Tuesday, October 7, 2014

Data Security for Teachers: Know Your Data!

The first step in protecting your data and privacy is to know what data has been collected and is know about you. Most **good** data companies will give you full access to the data and information they have collected about you; that you are storing with them.

Google does a nice job of giving you access to the data it has gathered about you and that you have connected to your Gmail or Google Apps account.

To view your Google data, click on your profile picture in the top right corner of a Google service (Gmail works well) and select "account."

There is a wealth of information here, including all of the personal information that is connected to your account. Here you can change your display name, contact information, profile picture and more.

In the "security" tab you can change your password and view account permissions. I highly recommend that you take a few minutes to go through the "secure your account" section which will:

  • Display your account recovery email address and phone number. 
  • Display your login activity by location to ensure that only you are accessing your account. 
  • Display apps and devices that are connected to your account. It is a good idea to remove any devices or services you are no longer using. 
Once you have completed this security audit, I recommend that you click on the "data tools" tab and select "view account data". This page displays all of the data associated with your Google account by product. You can see how many emails you've sent, appointments are on your calendar, etc. Sign up for a monthly summary of this data by clicking the check box at the top of the screen. Each monthly, quickly review the email to ensure that no unauthorized devices or services are accessing your account and that there is no suspicious activity going on. 

The final step is to periodically (monthly) create a backup of your Google account data. Just find the "download your data" box and create a new archive (note: this is the Google Takeout service). You can leave it on the web, or download a copy to your computer (it may be large depending on how much you use your Google Account! My backup was 20gb!)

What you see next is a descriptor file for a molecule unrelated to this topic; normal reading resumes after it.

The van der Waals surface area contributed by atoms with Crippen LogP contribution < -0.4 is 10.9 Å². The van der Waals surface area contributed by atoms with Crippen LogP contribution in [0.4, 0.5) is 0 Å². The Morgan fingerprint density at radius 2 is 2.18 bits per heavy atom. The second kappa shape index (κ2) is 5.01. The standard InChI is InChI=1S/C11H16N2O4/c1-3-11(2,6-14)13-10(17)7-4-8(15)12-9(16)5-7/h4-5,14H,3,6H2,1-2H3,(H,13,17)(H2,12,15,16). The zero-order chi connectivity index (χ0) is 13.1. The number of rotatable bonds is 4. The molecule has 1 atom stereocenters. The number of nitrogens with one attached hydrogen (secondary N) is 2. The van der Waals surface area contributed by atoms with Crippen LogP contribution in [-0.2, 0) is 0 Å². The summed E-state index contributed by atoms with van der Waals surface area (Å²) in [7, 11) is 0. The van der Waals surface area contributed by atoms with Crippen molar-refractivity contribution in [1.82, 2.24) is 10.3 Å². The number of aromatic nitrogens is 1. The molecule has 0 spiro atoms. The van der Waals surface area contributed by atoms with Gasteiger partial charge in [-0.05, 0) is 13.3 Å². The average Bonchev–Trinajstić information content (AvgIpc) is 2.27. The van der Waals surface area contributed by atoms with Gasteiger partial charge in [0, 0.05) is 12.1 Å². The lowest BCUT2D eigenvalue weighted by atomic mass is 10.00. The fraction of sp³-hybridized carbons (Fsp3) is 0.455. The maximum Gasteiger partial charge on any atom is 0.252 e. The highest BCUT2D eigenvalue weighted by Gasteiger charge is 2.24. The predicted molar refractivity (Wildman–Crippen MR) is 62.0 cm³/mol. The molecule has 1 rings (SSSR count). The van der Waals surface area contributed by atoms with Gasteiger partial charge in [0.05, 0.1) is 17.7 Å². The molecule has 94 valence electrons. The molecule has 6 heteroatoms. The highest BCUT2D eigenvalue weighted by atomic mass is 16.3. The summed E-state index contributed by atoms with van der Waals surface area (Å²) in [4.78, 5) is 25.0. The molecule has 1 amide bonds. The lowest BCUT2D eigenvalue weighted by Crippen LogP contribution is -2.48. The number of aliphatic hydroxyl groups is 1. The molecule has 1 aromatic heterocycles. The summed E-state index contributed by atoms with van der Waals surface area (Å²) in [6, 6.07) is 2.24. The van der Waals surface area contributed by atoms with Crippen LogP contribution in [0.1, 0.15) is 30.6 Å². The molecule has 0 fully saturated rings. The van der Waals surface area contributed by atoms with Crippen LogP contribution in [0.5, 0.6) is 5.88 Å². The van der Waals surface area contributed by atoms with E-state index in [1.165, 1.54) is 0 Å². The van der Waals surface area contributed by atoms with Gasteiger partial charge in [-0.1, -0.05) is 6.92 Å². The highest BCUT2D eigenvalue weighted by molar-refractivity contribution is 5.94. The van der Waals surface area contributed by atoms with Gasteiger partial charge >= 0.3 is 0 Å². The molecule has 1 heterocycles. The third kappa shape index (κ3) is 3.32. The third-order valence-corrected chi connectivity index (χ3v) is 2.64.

Once you know the data, devices, and services that are connected to your account, you can monitor, clean up, and manage that data to minimize the risk of unwanted intrusion or misuse of your information. 

2 comments:

  1. Hello, Mr. Sowash I am Isaac Wiggins. I am currently enrolled at the University of South Alabama. I just set up a Google account in August. I know data needs to protected of how easy it is for people to hack an account. I found your post very beneficial for me as a student because I think we discount how easy people can get your information. I will set this up to my account immediately.

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  2. Hi Mr. Sowash,

    My name is Emily Rodrick and I am also a student at the University of South Alabama and in the EDM 310 class. I enjoyed reading your informative post. I did not know I could access my account activity or download my account data. Your tips were helpful and I will be applying them to my Google account.

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